25 May 2006

Ian McKellen E-Posts

7 July 2004


From: Lucie

Your new coiffure is definitely very chic.:) Recently there has been news that both Oktober and Silver Screenfilms consider you to be the top choice for the role of Monk "Fa-Hai" in the Taiwan film, The Story of the White Snake.

I would love to see you in that role, because it calls for a lot of emotional complexity, a combination of both well-hidden compassion and undeterrable determination. Your ability to convey nuances about the character through a glance or a subtle posture change would be invaluable in bringing the traditional arch-villain in a love story to life as a flesh and blood human being, instead of the cardboard bad guy that he had always been shown as.

A: As ever, my hair is cut to suit whatever style is appropriate for my current work. So on the red carpet I was sprouting back from the severe military no.1 cut that I had in Australia for Dance of Death.

I'm not familiar with Fa Hai nor have I been approached to play him. Wouldn't an Asian actor be more suitable?

On the red carpet at the Oscars, 2004
Photo by Steve Granitz/Wireimage.com



From: Julie

Q: I have recently been listening to your reading of the Odyssey which I have enjoyed very much. Have you also recorded the Iliad? I am hoping to go and see Emile soon.

A: Much as I enjoyed the arduous challenge of reading all those Greek names in The Odyssey I have not been asked to do The Iliad. Nor it seems were the cast of Troy!


Q: I served you tonight at the Tate Modern Gallery and hope you enjoyed your night - and from my brother, many thanks for all your public work on gay rights and equality.

A: I enjoyed the Edward Hopper exhibition — such theatrical paintings. Some are set in cinema auditoria but in them all, his figures look as if they are acting out some secret scenario. Thanks for the red wine and my regards to your brother.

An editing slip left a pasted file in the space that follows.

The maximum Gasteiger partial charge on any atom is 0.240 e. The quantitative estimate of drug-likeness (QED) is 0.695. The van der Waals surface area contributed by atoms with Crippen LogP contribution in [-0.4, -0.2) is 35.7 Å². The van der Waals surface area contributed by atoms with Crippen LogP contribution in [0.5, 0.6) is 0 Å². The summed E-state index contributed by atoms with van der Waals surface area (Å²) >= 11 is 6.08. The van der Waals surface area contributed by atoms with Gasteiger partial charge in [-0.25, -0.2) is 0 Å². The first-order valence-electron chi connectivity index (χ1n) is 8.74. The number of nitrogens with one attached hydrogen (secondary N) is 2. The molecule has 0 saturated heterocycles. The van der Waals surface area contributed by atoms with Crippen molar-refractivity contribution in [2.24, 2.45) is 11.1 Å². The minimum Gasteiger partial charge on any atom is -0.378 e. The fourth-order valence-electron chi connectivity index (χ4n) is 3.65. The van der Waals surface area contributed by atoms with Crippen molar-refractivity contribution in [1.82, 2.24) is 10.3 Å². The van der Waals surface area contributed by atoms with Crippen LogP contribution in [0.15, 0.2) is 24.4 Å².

Q: I became a fan of yours after watching your riveting performance in And the Band Played On. Had you read the book previously and did you know any of the characters represented in the movie prior to your engagement there? Also, what is your heritage with the name Ian McKellen? My mother is Scottish and her mother was Irish so I suspect roots along those veins.

A: I had read the book and met the author Randy Shilts late in his life at the film's premiere at the Castro Cinema. I had also met Bill Kraus's surviving partner during filming in San Francisco, though none of the other characters.

The McKellens first enter the records about 1840, in Northern Ireland whither (like all other McK's as opposed to Mac's) they had immigrated from Scotland, probably from the Isle of Islay. My middle name Murray was my Glaswegian grandmother's maiden name. As for Ian, it was just that my parents liked it. I was born and bred in Lancashire where the McKellens settled in 1844: so I am, names aside, all English.


From: Marysia Kolodziej

A: I just saw Trio and I wanted to congratulate you again (I was the girl with the lop sided very blonde hair who came up to you just as you were leaving) on an excellent performance, I thoroughly enjoyed the reading. I thought you might be interested in the review I wrote at http://www.livejournal.com/users/marysiak/357441.html I was wondering how you got involved with the Cuban Season and with Trio?